Hal came to teaching by the back door. He was a salesman for the Gillette company in Iowa, wasn't content, changed directions and came to his "dirty little secret," his passion for teaching.
His extended family formed his childhood world--his mother, his aunt, his cousins Janet, Gail and Alan, and later their families, but most especially his Uncles Sam and Harry. When Hal was a little boy, he ordered a ukulele from a catalogue with cereal box tops. A friend asked him if he'd take lessons to learn to play. "No," he said, "I'll ask my Uncle Sam." "Does your uncle know how to play?" "No, but he'll learn." From Uncle Sam Hal learned that he could learn.
From the time he played baseball as a kid he was a Sox Fan, and pretty much loved all sports, as he loved his friends, friendships which lasted a lifetime. Decades later his weekly breakfasts with Dom and Charles sustained him. They kibbitzed about movies and music and books and teaching and food. They loved each other and laughed with each other. They imagined old age sitting together on a park bench watching the world go by. Hal was funny and wise, with humor and wisdom that he brought to everything he did.
Hal was passionate about books.—Anna Karenina, Moby Dick, Hemingway, Willliam Kennedy. He read and reread and studied and asked questions of those books, profound questions. His love for books was contagious. A student giving him an honorary diploma said "Mr. Hoffenkamp loves Anna Karenina--not the book, the woman." When he taught at Hyde Park High School before he came to Lab School, he once said to a class, 'There's a book I don't think you'd want to read, I'm not sure you could read it yet. No, it wouldn't be a good idea." He got the students to beg him to read this book. The book was Hamlet. Once a group of teachers at Lab were pondering how to help a very odd and troubled boy. The suggestions were the usual mundane ones. Let him write about something important to him. Have him speak with a counselor. Hal's suggestion: We should play ping pong with him.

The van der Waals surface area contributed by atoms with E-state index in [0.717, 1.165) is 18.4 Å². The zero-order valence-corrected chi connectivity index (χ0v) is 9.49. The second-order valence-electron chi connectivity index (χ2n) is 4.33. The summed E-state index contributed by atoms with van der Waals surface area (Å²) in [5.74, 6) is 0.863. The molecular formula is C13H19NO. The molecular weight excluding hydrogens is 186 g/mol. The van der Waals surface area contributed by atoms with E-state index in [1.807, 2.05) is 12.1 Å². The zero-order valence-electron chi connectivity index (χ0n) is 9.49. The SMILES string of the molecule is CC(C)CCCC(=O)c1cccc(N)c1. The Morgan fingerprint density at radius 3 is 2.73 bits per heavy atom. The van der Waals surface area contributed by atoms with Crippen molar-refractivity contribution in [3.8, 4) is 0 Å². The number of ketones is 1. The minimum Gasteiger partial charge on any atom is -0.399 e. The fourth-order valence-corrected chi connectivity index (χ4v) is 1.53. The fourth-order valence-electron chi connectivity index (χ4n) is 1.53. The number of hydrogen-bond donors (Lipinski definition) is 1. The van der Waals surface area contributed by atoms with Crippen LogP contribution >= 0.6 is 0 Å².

No conversation with Hal went without loving reference to his and Annie's dogs. He once saved Kes, his four-footed son, from drowning. He played with, bragged about, and simply loved them all, champion Maude and playful Quinn, being the latest.
He was proud of Annie, the love of his life. He loved the Irish fight in her. He once asked at a conference in San Diego, did everyone see her dance and wasn't she beautiful? No, no one but Hal had seen her dance, but yes, everyone saw she how beautiful she was. She loved him and took care of him at the hard end of his life. He understood what's good in life and pursued such a life. He told his students if you love what you're doing and are with people you love, you'll live a good life. He did just that.
Farewell, dear friend.
Tribute by Darlene McCampbell
Memorial donations may be made online to the The University of Chicago Laboratory Schools Alumni Fund. Please indicate in the Special Instructions section that it is in Honor of Hal Hoffenkamp
Or a check may be mailed to:
The Laboratory Schools
Office of Alumni Relations, N104
1362 East 59th Street
Chicago, IL 60637
Please include a note indicating that it is in Honor of Hal Hoffenkamp